Congress tells EPA biomass is carbon neutral. Now what?

Source: Brittany Patterson, E&E reporter • Posted: Friday, April 22, 2016

Two amendments tucked inside the bipartisan energy bill that passed the Senate this week are elevating the question of whether biomass is a renewable energy source on par with wind and solar in the eyes of federal policy.

Both measures drew ire from environmental groups and praise from the biomass industry. But even with this newfound attention, some industry analysts said biomass policy remains unclear.

“Whatever effect it does have would take a while, but it could force the issue a bit more,” said Jessie Stolark, a policy associate with the nonprofit Environmental and Energy Study Institute (EESI).

The “Energy Policy Modernization Act,” S. 2012, is the first comprehensive energy bill to pass Congress in nine years. The bill, approved by the Senate in a 85-12 vote, contains updates and guidance on policy ranging from expediting permits for natural gas export facilities to fully funding the Land and Water Conservation Fund (Greenwire April, 20).

There were more than 60 amendments, and two that proposed guidance for biomass — the act of burning organic materials like tree trimmings and agricultural waste for power. Getting federal and state agencies to recognize biomass as a carbon-neutral renewable energy source has been a long-standing battle for the industry.

According to the U.S. Energy Information Administration, 8 percent of all renewable utility-scale power was generated by burning woody biomass in 2014.

The carbon-neutral amendment

The amendment introduced by Sens. Susan Collins (R-Maine) and Amy Klobuchar (D-Minn.) answered the industry’s prayers. It calls on U.S. EPA as well as the Agriculture and Energy departments to craft a coordinated policy on biomass that reflects “the carbon-neutrality of forest bioenergy.”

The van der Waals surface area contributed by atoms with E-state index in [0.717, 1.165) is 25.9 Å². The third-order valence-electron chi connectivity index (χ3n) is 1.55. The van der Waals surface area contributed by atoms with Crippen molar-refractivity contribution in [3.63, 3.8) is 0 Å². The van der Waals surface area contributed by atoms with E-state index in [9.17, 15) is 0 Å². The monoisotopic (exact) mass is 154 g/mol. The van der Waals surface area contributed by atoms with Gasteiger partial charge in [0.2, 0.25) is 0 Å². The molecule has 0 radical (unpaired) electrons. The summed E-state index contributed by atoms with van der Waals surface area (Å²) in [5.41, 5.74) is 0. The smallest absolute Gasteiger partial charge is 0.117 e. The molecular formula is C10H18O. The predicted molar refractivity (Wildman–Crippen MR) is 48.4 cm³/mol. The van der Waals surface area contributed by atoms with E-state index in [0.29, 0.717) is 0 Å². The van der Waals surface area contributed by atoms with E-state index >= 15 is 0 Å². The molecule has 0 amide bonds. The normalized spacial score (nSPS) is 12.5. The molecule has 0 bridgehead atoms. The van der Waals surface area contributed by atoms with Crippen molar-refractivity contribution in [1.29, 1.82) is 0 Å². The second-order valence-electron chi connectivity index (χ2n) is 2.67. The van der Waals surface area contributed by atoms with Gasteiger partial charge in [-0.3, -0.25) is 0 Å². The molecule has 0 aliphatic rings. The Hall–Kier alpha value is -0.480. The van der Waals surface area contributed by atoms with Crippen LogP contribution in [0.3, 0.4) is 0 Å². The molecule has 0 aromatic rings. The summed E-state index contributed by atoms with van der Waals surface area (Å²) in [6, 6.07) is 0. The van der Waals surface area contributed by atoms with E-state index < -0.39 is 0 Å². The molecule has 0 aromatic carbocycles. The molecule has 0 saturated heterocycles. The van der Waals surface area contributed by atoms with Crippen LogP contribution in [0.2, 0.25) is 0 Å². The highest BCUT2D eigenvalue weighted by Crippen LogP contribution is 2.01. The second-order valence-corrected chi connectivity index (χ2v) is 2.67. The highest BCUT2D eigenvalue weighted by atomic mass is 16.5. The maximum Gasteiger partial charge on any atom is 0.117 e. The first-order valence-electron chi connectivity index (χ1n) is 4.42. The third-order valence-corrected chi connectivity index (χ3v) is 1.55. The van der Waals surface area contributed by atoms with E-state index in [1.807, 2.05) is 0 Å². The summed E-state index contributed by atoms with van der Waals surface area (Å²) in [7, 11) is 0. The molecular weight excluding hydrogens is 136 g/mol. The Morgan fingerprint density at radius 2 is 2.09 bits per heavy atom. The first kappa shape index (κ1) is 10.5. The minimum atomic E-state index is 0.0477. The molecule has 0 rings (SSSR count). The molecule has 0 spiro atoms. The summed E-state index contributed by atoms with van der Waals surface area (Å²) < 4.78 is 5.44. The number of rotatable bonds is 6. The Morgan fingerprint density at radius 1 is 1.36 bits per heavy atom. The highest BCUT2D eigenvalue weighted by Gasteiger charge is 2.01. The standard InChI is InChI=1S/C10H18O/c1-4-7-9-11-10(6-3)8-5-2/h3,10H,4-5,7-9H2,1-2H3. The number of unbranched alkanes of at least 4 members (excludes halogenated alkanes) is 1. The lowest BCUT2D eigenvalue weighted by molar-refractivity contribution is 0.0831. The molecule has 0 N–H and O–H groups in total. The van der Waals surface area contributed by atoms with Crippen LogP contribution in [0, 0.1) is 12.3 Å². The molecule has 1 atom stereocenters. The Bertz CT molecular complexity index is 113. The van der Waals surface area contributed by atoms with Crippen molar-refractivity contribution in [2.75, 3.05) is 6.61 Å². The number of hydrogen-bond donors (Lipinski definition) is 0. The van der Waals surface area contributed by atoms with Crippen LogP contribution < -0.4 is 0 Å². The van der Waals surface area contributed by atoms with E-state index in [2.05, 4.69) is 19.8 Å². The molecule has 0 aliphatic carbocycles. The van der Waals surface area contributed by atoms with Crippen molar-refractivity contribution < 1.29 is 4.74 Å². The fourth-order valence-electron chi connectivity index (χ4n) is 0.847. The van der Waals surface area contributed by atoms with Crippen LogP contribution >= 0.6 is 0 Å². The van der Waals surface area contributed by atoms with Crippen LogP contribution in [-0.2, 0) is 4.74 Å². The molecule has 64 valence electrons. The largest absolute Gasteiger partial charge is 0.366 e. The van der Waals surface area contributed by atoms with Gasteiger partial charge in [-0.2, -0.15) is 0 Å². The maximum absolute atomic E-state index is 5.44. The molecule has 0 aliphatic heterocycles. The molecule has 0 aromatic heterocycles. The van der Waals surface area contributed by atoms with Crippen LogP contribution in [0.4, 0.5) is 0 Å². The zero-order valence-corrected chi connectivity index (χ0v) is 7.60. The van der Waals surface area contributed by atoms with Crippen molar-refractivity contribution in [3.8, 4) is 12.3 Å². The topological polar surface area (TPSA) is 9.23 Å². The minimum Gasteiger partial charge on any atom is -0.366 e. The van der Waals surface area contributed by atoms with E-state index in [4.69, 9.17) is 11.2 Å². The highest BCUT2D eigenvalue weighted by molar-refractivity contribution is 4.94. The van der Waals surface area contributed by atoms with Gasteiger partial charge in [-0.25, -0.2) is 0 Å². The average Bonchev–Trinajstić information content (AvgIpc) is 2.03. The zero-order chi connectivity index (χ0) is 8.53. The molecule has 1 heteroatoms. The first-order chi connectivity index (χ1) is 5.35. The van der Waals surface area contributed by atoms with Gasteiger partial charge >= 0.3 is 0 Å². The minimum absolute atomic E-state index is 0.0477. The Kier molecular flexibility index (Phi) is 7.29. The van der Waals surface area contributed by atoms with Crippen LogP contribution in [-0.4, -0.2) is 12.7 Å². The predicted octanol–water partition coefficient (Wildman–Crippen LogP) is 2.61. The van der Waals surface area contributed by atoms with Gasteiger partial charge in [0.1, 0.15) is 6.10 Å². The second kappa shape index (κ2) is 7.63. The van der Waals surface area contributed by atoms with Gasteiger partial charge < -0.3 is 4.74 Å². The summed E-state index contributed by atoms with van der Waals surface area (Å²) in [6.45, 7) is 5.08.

Dave Tenny, president of the National Alliance of Forest Owners, praised the Collins-Klobuchar amendment.

“The overall benefit of this is that it reaffirms the role of biomass as a renewable energy source and part of our overall energy and climate solution,” he said. “A provision like this, if enacted, would provide clarity and consistency, which we’re lacking right now.”

Sarah Dodge-Palmer, vice president of government affairs for the American Wood Council, called the bill “a step in the right direction in getting our country’s public policies aligned to recognize our industry’s unique biomass use as carbon neutral and as part of the sustainable carbon cycle.”

But the idea that biomass is inherently carbon neutral incensed environmental groups.

In a letter sent Tuesday to Sen. Lisa Murkowski (R-Alaska), chairwoman of the Energy and Natural Resources Committee, and ranking member Maria Cantwell (D-Wash.), Friends of the Earth, the Dogwood Alliance and dozens of other environmental groups said they would not back the bipartisan energy package because of the inclusion of the biomass amendments.